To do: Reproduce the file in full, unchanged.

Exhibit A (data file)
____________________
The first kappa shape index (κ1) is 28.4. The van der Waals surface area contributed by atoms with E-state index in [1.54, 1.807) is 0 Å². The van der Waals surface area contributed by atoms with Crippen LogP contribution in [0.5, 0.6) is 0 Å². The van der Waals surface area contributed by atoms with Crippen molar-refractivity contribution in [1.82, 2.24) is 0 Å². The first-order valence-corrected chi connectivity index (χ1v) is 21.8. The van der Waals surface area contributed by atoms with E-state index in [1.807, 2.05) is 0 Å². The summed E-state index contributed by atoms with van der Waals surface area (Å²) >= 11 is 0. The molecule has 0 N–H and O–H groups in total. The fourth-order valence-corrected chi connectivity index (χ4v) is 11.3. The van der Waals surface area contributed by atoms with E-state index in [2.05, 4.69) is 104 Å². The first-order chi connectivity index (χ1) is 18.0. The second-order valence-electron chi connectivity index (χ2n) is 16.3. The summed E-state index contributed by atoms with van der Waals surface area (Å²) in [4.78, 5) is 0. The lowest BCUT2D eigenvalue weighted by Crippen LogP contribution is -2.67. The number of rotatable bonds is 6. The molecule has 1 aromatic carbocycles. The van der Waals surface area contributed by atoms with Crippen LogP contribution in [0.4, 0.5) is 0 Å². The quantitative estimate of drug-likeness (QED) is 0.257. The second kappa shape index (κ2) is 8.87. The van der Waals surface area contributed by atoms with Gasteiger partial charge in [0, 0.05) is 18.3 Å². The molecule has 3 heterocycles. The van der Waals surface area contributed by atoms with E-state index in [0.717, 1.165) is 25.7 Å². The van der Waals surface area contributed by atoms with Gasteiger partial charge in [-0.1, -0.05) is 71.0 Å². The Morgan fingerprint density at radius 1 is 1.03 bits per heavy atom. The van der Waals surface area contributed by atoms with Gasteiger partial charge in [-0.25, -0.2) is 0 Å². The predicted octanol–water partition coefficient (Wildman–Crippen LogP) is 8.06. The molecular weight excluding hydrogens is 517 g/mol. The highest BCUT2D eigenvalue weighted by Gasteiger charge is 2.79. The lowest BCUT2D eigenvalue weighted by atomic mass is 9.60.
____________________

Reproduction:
The first kappa shape index (κ1) is 28.4. The van der Waals surface area contributed by atoms with E-state index in [1.54, 1.807) is 0 Å². The van der Waals surface area contributed by atoms with Crippen LogP contribution in [0.5, 0.6) is 0 Å². The van der Waals surface area contributed by atoms with Crippen molar-refractivity contribution in [1.82, 2.24) is 0 Å². The first-order valence-corrected chi connectivity index (χ1v) is 21.8. The van der Waals surface area contributed by atoms with E-state index in [1.807, 2.05) is 0 Å². The summed E-state index contributed by atoms with van der Waals surface area (Å²) >= 11 is 0. The molecule has 0 N–H and O–H groups in total. The fourth-order valence-corrected chi connectivity index (χ4v) is 11.3. The van der Waals surface area contributed by atoms with E-state index in [2.05, 4.69) is 104 Å². The first-order chi connectivity index (χ1) is 18.0. The second-order valence-electron chi connectivity index (χ2n) is 16.3. The summed E-state index contributed by atoms with van der Waals surface area (Å²) in [4.78, 5) is 0. The lowest BCUT2D eigenvalue weighted by Crippen LogP contribution is -2.67. The number of rotatable bonds is 6. The molecule has 1 aromatic carbocycles. The van der Waals surface area contributed by atoms with Crippen LogP contribution in [0.4, 0.5) is 0 Å². The quantitative estimate of drug-likeness (QED) is 0.257. The second kappa shape index (κ2) is 8.87. The van der Waals surface area contributed by atoms with Gasteiger partial charge in [0, 0.05) is 18.3 Å². The molecule has 3 heterocycles. The van der Waals surface area contributed by atoms with E-state index in [0.717, 1.165) is 25.7 Å². The van der Waals surface area contributed by atoms with Gasteiger partial charge in [-0.1, -0.05) is 71.0 Å². The Morgan fingerprint density at radius 1 is 1.03 bits per heavy atom. The van der Waals surface area contributed by atoms with Gasteiger partial charge in [-0.25, -0.2) is 0 Å². The predicted octanol–water partition coefficient (Wildman–Crippen LogP) is 8.06. The molecular weight excluding hydrogens is 517 g/mol. The highest BCUT2D eigenvalue weighted by Gasteiger charge is 2.79. The lowest BCUT2D eigenvalue weighted by atomic mass is 9.60.